16 Aug 2016

US election - an unpopularity contest

From Jesse Mulligan, 1–4pm, 1:20 pm on 16 August 2016

What would America's future look like with either Donald Trump or Hillary Clinton at the helm? And what will this mean for New Zealand?

Trump/Clinton

Photo: rnz

Henry Olsen, a senior fellow at the Ethics and Public Policy Center, is in New Zealand speaking at the public policy think tank hosted by The New Zealand Initiative.

Described as "the smartest commentator on American politics and elections out there", Mr Olsen has predicted the results of all US elections of the past decade.

He didn’t give Mr Trump much of a chance at the start of the Republican primaries. But now he sees the result of November’s election, barring unforeseen events, going only one way – a Clinton victory.

The Trump effect was mainly taking place among the minority of Americans who are active Republicans, and that niche constituency won’t win a general election, he says.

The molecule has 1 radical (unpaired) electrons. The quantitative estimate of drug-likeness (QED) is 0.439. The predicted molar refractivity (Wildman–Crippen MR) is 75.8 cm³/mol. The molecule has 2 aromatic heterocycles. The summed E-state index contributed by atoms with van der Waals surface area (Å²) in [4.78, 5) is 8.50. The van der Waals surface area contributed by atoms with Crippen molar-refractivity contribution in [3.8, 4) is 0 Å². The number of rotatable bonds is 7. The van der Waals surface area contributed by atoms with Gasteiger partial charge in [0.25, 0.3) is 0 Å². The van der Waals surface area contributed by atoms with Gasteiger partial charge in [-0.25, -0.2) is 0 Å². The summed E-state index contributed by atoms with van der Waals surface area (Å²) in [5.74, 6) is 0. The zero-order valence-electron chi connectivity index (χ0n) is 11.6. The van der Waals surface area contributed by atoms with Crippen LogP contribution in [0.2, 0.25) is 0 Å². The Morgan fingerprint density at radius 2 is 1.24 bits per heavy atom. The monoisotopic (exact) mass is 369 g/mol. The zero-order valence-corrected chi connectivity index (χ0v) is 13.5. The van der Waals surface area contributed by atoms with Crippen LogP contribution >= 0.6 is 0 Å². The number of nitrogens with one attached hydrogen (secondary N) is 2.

“He’s done nothing effective at broadening his appeal since he clinched the nomination.

“Clinton is on track to win, she remains unpopular; if it were an up or down vote on Hillary Clinton the resolve of the American people would clearly be down. It’s also clear that even more people dislike Donald Trump than dislike Hillary Clinton.”

Mr Trump has lost a bolted-on Republican constituency, he says.

“The Republican Party traditionally does well among college-educated whites. The Republican Party in polls is on track to lose them for the first time in polling history.

“Nothing will attract them back; they don’t like his view of the world, they don’t like his character.”

Mrs Clinton is the consensus, elite candidate and Mr Olsen says she will is likely increase taxes on the well-off, increase the minimum wage and increase social security. Traditionally pro trade deals and pro-globalisation she faces significant political headwinds with TPP.

“TPP I think is dead unless there are significant revisions to it.

“If TPP is restructured so that there’s less likelihood that countries such as Vietnam be an effective competitor for American low-skilled jobs, then I think TPP can come back. But TPP in its current form is dead.”

Although a Clinton victory was almost certain, If Mr Tump wins, he joked, a “mass-exodus” to New Zealand was likely.

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